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Electronic Devices: The Elephant in the Room

Updated: Nov 20, 2021

Many parents today assume that technology is a gateway to advancing learning in their children. It is estimated that 67% of parents whose children use electronic media believe that it helps their child’s learning. However, student school performance throughout this nation does not support this assumption. The reality is that the negative impact associated with technology has snuck up at a pace that has caught many off guard.


Learning is the acquisition of knowledge or skill through study. Study requires contemplation, time, attention, examination, and analysis. Children who spend extended periods of time on electronic devices actually decrease their ability to concentrate, focus and actively engage in the process of learning.


While technology should enhance learning, educators are seeing first-hand that you cannot enhance what is not there to enhance. Technology has replaced learning how to think for oneself. High school English teachers regularly see students who cannot grasp the concept of a research paper; students who struggle to adequately process information, analyze events, connect ideas, summarize, make inferences, etc. Knowing where to look is becoming more important than knowing specific information. If students cannot Google answers directly, they are at a complete loss. They are not truly learning because they are not studying.


Researchers and pediatricians warn against putting devices in the hands of young children during their formative years when brain development is critical. Electronic devices can easily become a substitute for standard childhood play. Traditional play is the work of childhood and the foundation for developing socialization and problem-solving skills fundamental to healthy development. Imaginary play is especially important. Because digital forms of play require no imagination, over time, the portions of the brain used in imaginary thought become underutilized and underdeveloped.


In many homes electronic devices are used as babysitters. Infants and toddlers cease to solicit attention from their parents when given the opportunity to engage instead with an electronic device. Once children are engaged with a screen, parents will often do the same. For many young children, screen time has become the competition and/or substitution for parent time. By the time parents wake up to what is happening and attempt to have a meaningful conversation with their child, the response may well be indifference, disinterest, or both.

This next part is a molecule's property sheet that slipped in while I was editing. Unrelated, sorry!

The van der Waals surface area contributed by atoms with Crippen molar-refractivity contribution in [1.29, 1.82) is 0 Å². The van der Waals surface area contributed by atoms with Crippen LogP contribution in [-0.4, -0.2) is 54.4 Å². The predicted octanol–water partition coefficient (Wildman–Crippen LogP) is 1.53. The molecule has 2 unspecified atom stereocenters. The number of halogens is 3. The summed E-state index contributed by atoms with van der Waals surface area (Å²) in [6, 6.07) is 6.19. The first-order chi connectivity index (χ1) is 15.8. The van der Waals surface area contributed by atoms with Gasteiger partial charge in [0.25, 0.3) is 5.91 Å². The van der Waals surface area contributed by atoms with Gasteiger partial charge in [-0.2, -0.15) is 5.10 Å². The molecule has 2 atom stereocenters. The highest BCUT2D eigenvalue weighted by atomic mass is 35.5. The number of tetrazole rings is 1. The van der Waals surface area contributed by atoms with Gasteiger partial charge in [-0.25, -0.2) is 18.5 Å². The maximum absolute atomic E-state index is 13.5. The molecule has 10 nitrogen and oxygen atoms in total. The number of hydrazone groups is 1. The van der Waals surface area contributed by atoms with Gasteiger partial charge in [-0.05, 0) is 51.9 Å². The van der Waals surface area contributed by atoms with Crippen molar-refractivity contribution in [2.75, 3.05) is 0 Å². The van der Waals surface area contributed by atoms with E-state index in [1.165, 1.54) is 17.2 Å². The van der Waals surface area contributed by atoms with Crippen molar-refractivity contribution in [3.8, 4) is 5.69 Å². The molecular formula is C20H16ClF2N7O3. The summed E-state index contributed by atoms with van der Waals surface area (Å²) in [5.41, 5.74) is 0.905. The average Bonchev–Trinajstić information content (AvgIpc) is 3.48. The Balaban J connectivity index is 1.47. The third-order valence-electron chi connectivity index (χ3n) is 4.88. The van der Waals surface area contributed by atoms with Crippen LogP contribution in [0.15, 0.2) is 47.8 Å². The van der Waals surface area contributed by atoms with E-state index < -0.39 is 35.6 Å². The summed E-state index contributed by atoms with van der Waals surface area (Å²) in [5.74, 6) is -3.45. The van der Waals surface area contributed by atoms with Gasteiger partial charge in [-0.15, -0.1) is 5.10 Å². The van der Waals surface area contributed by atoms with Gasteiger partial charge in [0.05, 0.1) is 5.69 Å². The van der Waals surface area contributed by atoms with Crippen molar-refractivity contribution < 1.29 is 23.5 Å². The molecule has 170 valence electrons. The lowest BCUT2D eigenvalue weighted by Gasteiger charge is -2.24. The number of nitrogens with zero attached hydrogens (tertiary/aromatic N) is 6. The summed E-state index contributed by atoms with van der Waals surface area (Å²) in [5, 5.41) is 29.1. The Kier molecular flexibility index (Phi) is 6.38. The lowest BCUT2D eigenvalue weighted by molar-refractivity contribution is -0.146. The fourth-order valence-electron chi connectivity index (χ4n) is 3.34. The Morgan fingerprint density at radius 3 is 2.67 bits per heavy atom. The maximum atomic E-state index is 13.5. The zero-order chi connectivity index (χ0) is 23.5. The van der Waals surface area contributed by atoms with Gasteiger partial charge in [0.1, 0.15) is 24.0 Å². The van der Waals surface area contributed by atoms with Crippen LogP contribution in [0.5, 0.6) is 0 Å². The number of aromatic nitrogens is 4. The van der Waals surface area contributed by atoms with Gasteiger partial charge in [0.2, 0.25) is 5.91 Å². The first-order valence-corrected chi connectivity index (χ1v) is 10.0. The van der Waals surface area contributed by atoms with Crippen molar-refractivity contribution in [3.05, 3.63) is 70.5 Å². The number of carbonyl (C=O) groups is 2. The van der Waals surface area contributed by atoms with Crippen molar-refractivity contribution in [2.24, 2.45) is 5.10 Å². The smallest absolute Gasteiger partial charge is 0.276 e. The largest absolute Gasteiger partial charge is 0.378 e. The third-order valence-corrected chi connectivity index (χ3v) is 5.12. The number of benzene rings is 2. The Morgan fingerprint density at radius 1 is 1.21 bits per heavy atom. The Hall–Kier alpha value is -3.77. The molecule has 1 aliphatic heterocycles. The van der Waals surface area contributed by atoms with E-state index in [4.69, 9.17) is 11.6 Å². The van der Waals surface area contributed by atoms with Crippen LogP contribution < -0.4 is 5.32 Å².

Electronic device usage that goes unchecked in children can lead to aggression, confrontational behavior, and addiction. The key to prevention lies in parents setting the stage for technology use in the home when children are young, enforcing proper guidelines and exhibiting strong parental leadership. Parents who wait until their children reach the middle or high school years to attempt to take charge will likely be hit with frustration and disappointment. More than a few parents, concerned that technology use has all but ruined their child, have been forced to seek outside assistance when efforts to take their child’s cell phone or iPad away resulted in the child becoming irate, even violent!


The time has come for parents to step up to the plate with unwaivering determination to do whatever it takes to establish and enforce appropriate technology guidelines for their children; actions that may require enforcing tighter time limits, closer monitoring of content and possibly terminating the use of devices when observing concerning behaviors such as excessive amounts of time on devices, mood swings, anger, aggression, isolation, poor school performance, and disinterest in other activities. Worth noting is that the type and degree of pushback a child exhibits when parents enforce new guidelines may be the clearest indicator of the degree to which devices are impacting the child.


While society looks the other way, digital dependency is taking hold of many young children and teenagers. Certainly, electronic devices and other forms of technology are here to stay, as are alcohol, drugs, tobacco, gambling, cars.... All have the potential to become dangerous. We owe it to our children to properly educate them on the benefits as well as the dangers of technology and be diligent overseers. To stand firm in the face of naysayers and social pressure requires parental strength, determination, and confidence. In the end, we reap what we sow. Winning this battle will be well worth the fight.


© Sharon Knapp Lamberth, February 2, 2021